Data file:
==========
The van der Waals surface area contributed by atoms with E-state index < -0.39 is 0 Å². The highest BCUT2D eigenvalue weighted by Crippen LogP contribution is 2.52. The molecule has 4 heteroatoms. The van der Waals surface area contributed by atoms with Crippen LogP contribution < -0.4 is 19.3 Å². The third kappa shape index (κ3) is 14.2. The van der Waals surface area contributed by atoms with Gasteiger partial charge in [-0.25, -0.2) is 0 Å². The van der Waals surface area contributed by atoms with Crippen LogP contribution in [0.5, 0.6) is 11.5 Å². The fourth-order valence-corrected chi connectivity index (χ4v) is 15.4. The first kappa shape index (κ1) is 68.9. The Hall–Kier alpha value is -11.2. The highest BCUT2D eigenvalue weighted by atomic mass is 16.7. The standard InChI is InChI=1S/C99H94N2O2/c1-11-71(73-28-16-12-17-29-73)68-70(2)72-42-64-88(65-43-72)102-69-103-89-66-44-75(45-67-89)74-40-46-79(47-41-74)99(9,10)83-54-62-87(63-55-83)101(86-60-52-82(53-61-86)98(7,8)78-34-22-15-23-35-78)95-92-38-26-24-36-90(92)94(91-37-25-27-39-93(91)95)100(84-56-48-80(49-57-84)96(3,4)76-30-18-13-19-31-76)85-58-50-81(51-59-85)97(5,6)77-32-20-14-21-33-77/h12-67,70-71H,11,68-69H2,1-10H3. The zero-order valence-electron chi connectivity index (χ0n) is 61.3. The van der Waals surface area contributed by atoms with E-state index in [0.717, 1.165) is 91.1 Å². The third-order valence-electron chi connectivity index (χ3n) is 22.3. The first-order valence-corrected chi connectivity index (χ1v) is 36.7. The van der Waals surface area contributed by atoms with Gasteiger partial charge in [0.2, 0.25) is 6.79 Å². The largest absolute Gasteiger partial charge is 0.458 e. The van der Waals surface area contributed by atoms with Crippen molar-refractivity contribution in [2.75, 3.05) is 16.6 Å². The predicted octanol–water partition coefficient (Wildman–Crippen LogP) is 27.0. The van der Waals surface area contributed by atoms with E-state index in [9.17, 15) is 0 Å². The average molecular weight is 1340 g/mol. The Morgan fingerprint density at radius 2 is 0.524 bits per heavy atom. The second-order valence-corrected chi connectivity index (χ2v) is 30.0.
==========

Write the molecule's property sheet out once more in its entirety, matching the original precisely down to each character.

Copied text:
The van der Waals surface area contributed by atoms with E-state index < -0.39 is 0 Å². The highest BCUT2D eigenvalue weighted by Crippen LogP contribution is 2.52. The molecule has 4 heteroatoms. The van der Waals surface area contributed by atoms with Crippen LogP contribution < -0.4 is 19.3 Å². The third kappa shape index (κ3) is 14.2. The van der Waals surface area contributed by atoms with Gasteiger partial charge in [-0.25, -0.2) is 0 Å². The van der Waals surface area contributed by atoms with Crippen LogP contribution in [0.5, 0.6) is 11.5 Å². The fourth-order valence-corrected chi connectivity index (χ4v) is 15.4. The first kappa shape index (κ1) is 68.9. The Hall–Kier alpha value is -11.2. The highest BCUT2D eigenvalue weighted by atomic mass is 16.7. The standard InChI is InChI=1S/C99H94N2O2/c1-11-71(73-28-16-12-17-29-73)68-70(2)72-42-64-88(65-43-72)102-69-103-89-66-44-75(45-67-89)74-40-46-79(47-41-74)99(9,10)83-54-62-87(63-55-83)101(86-60-52-82(53-61-86)98(7,8)78-34-22-15-23-35-78)95-92-38-26-24-36-90(92)94(91-37-25-27-39-93(91)95)100(84-56-48-80(49-57-84)96(3,4)76-30-18-13-19-31-76)85-58-50-81(51-59-85)97(5,6)77-32-20-14-21-33-77/h12-67,70-71H,11,68-69H2,1-10H3. The zero-order valence-electron chi connectivity index (χ0n) is 61.3. The van der Waals surface area contributed by atoms with E-state index in [0.717, 1.165) is 91.1 Å². The third-order valence-electron chi connectivity index (χ3n) is 22.3. The first-order valence-corrected chi connectivity index (χ1v) is 36.7. The van der Waals surface area contributed by atoms with Gasteiger partial charge in [0.2, 0.25) is 6.79 Å². The largest absolute Gasteiger partial charge is 0.458 e. The van der Waals surface area contributed by atoms with Crippen molar-refractivity contribution in [2.75, 3.05) is 16.6 Å². The predicted octanol–water partition coefficient (Wildman–Crippen LogP) is 27.0. The van der Waals surface area contributed by atoms with E-state index in [9.17, 15) is 0 Å². The average molecular weight is 1340 g/mol. The Morgan fingerprint density at radius 2 is 0.524 bits per heavy atom. The second-order valence-corrected chi connectivity index (χ2v) is 30.0.